According to a new study, there are at least 50 billion total wild birds - or six birds for every human on the planet - but four species have populations of over one billion.
The new paper, published this month in the journal Proceedings of the National Academy of Sciences, examined data collected by users of the citizen science database eBird and compared it with data collected by Partners in Flight and BirdLife International to check the accuracy. The researchers then combined the three pools of data to create an algorithm that estimated the population sizes for other species that were not the subject of the professional studies and lacked significant data, reports Adam Vaughan for New Scientist.
"The really big breakthrough in this paper was we could take the scientific data and the citizen science data and then fill the gap for birds which are not studied by professional scientists," says ecologist and co-author Will Cornwell.
Out of all 9,700 species analyzed, four birds reached what the researchers call the 'billion club' - namely, species with an estimated global population of over a billion. These included the house sparrow at 1.6 billion, the European starling at 1.3 billion, the ring-billed gull at 1.2 billion, and the barn swallow (pictured) at 1.1 billion.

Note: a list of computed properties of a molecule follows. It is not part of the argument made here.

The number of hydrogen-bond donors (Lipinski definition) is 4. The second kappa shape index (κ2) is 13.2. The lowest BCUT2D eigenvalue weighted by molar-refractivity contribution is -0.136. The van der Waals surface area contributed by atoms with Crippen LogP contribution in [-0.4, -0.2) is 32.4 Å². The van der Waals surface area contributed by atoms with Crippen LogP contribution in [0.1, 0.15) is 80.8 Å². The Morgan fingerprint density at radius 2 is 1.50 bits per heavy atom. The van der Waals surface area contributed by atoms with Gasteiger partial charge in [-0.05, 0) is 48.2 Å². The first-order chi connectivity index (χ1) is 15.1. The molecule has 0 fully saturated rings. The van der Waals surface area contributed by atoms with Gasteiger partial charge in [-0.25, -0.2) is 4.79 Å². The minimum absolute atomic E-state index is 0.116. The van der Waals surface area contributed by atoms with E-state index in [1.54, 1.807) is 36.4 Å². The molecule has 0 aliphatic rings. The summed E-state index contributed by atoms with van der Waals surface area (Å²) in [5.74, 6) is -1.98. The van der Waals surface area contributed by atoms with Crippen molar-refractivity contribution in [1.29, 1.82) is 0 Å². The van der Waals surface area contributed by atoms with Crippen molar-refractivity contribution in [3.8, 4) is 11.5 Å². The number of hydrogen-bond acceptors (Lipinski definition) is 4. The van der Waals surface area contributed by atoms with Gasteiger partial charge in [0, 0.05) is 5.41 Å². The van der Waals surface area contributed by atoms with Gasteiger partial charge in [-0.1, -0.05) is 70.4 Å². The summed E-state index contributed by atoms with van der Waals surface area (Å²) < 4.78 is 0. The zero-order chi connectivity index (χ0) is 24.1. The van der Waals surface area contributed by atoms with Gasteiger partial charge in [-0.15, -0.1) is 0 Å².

In contrast, 1,180 species, or 12 percent of the population numbers, have fewer than 5,000 individuals, reports New Scientist. Some of these species included the great spotted kiwi at 377 individuals, the Javan hawk-eagle at 630 individuals, and the Seychelles kestrel with under 100 individuals remaining, per Douglas Main for National Geographic.
"It's really ambitious - it's a big undertaking to try and figure out how many birds there are in the world. They thought really deeply about it and took as many steps as possible to make it as precise as possible," says Lucas DeGroote, a researcher at the Powdermill Avian Research Center at the Carnegie Museum of Natural History.
Of course, this research wasn't being done just for fun. Overall, the study helps provide a baseline for researchers interested in future bird populations' calculations, improve conservation efforts of rare species, and help researchers find what makes a rare species scarce.
"Quantifying the abundance of a species is a crucial first step in conservation. By properly counting what's out there, we learn what species might be vulnerable and can track how these patterns change over time - in other words, we can better understand our baselines," says one of the sutdy authors.